NEIGHBOURS in Skipton are being encouraged to look out for each other in a joint initiative to combat loneliness.

Yorkshire Housing staff at the hub on Newmarket Street have joined forces with Craven District Council to promote the Looking Out for Our Neighbours project - a campaign aimed at encouraging people to do more to be good neighbours where they live.

The scheme, which covers Craven, as well as Harrogate and West Yorkshire, is being run by the West Yorkshire Health and Care Partnership.

It comes after Yorkshire Housing’s team in Skipton helped develop initiatives to help those suffering from social isolation, which can lead to health problems, including stroke.

Tenants on the Greatwood and Horseclose estates were involved in setting the campaign’s themes with their ideas including the award-winning Scoff Café and Sunday social and women’s groups, which meet at the Greatwood Community Centre.

Community centre manager Karen McIntyre, who is also Yorkshire Housing’s community development adviser, believes isolation and loneliness has risen on the estates due to the reduction or removal of services.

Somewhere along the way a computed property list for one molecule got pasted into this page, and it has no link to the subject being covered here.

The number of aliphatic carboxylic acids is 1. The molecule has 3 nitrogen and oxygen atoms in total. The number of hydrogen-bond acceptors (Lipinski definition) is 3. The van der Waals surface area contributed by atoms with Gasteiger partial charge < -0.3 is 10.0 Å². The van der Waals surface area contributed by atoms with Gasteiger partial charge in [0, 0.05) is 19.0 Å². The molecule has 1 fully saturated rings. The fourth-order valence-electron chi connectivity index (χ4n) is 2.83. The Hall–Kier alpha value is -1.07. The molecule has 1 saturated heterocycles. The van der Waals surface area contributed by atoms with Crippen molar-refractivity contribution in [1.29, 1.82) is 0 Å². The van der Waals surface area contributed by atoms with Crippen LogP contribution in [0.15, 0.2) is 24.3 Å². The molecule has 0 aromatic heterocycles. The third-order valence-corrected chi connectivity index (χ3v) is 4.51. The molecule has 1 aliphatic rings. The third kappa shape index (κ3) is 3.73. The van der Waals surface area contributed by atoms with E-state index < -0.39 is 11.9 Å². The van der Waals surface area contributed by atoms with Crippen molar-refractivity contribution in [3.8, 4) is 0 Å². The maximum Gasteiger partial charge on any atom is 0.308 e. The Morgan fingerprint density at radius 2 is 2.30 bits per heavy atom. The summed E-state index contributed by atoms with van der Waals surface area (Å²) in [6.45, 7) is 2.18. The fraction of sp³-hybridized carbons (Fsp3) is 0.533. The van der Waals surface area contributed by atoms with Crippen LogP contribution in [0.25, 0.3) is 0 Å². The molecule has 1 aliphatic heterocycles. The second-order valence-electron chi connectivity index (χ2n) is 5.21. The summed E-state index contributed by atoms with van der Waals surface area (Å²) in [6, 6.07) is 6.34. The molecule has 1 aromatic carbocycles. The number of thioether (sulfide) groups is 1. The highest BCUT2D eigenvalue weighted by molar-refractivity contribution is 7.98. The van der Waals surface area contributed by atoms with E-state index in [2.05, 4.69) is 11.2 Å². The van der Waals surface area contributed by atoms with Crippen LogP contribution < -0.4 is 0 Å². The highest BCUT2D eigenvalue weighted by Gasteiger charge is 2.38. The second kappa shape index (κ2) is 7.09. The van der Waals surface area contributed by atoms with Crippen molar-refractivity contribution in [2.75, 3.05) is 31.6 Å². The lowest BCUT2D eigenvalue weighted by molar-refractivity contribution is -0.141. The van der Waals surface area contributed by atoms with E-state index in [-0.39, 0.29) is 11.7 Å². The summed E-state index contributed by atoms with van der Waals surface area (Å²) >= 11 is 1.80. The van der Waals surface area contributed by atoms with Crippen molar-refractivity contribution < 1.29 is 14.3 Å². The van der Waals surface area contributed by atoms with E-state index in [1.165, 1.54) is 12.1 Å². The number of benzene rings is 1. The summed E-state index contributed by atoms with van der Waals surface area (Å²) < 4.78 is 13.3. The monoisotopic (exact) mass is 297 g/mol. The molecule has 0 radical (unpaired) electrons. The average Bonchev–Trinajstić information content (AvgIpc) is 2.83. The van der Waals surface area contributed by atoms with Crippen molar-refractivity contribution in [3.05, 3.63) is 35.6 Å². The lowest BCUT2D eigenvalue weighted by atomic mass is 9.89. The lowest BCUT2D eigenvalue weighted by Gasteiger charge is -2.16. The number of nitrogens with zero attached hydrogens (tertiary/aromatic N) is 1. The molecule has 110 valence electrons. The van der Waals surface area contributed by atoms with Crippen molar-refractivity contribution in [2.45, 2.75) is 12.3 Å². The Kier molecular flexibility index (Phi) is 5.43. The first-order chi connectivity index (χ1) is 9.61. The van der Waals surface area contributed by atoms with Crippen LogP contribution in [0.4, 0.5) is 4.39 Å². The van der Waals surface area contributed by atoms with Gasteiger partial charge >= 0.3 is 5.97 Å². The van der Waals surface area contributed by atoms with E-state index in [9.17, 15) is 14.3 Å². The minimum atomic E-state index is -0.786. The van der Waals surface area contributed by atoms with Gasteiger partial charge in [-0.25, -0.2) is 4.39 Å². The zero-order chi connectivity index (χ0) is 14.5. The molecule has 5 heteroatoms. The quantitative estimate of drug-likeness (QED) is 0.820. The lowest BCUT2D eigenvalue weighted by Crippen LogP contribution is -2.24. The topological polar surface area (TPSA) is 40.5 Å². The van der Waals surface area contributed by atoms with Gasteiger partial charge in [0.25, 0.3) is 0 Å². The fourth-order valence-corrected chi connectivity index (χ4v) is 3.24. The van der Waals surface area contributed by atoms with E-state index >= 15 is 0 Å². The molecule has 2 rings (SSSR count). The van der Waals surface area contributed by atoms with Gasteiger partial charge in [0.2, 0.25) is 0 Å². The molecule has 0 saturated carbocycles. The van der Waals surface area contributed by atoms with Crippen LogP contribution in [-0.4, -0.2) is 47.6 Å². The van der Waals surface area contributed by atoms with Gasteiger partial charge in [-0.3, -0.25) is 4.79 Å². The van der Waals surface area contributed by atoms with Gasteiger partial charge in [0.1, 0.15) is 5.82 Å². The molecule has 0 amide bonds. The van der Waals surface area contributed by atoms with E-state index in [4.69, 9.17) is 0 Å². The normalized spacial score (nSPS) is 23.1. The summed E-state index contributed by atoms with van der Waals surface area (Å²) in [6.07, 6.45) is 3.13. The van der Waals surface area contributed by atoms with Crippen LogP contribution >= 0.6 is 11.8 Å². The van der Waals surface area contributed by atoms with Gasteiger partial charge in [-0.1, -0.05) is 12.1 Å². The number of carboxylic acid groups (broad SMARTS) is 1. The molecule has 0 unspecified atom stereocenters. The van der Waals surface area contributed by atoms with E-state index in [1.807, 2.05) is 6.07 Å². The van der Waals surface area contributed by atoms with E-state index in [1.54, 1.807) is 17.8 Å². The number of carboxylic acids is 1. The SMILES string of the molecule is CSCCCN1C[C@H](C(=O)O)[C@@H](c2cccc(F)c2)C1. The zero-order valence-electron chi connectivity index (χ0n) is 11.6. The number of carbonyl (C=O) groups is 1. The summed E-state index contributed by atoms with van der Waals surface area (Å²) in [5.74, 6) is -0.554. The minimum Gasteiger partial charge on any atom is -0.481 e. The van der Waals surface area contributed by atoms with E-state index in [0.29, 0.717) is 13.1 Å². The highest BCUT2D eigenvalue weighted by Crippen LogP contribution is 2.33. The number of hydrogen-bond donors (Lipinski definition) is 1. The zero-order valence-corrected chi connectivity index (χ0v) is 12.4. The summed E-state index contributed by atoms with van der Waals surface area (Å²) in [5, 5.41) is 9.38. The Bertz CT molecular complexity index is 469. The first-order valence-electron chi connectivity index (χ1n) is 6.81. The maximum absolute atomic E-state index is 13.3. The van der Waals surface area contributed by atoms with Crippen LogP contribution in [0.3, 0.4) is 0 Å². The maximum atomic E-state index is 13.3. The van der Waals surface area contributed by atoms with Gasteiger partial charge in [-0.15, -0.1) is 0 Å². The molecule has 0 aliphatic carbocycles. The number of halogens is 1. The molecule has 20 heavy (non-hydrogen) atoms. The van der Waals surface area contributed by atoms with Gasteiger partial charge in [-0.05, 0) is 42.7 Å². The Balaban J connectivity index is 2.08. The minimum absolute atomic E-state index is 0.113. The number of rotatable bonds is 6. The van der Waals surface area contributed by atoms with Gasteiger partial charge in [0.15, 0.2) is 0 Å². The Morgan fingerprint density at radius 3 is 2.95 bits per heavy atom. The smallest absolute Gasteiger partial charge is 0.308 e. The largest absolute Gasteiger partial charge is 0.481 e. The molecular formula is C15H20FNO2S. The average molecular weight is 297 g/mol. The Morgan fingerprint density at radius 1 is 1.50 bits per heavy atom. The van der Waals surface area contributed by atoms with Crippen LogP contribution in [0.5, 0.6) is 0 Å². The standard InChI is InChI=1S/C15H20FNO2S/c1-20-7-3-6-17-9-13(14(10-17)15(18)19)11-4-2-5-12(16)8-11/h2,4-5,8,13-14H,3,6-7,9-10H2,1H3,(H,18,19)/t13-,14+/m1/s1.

She added: “We don’t have any shops or pubs on the estate anymore, so we have to find new ways to bring people together and look out for each other.”

Looking Out for Our Neighbours works in tandem with a separate Stronger Communities project which supports areas where public sector and other services might have stopped.

Michael Hewson, Yorkshire Housing’s services manager in Craven, said: “As support services are no longer available as they once were, this important campaign is a helpful reminder that it’s often the smallest acts of kindness that make the biggest difference to a person’s life.

“Local organisations, like Yorkshire Housing, can help bring people together in shared endeavours and I am proud of our involvement in doing just that.”

Paul Shevlin, chief executive of Craven District Council, said he fully supported the initiative.

“District councils play a vital role in enhancing the health and wellbeing of our residents, and at a time when we are very aware of the impact of loneliness and isolation on physical and mental health it is important to raise awareness of the simple things we can all do to help people feel connected within their community,” he said.

Other simple actions to reduce loneliness can include: Taking letters to the post box for someone;helping someone fill in a form or use a computer;offering a lift to a GP or hospital appointment; taking someone for a trip to a cafe or local community event; and organising a regular get-together.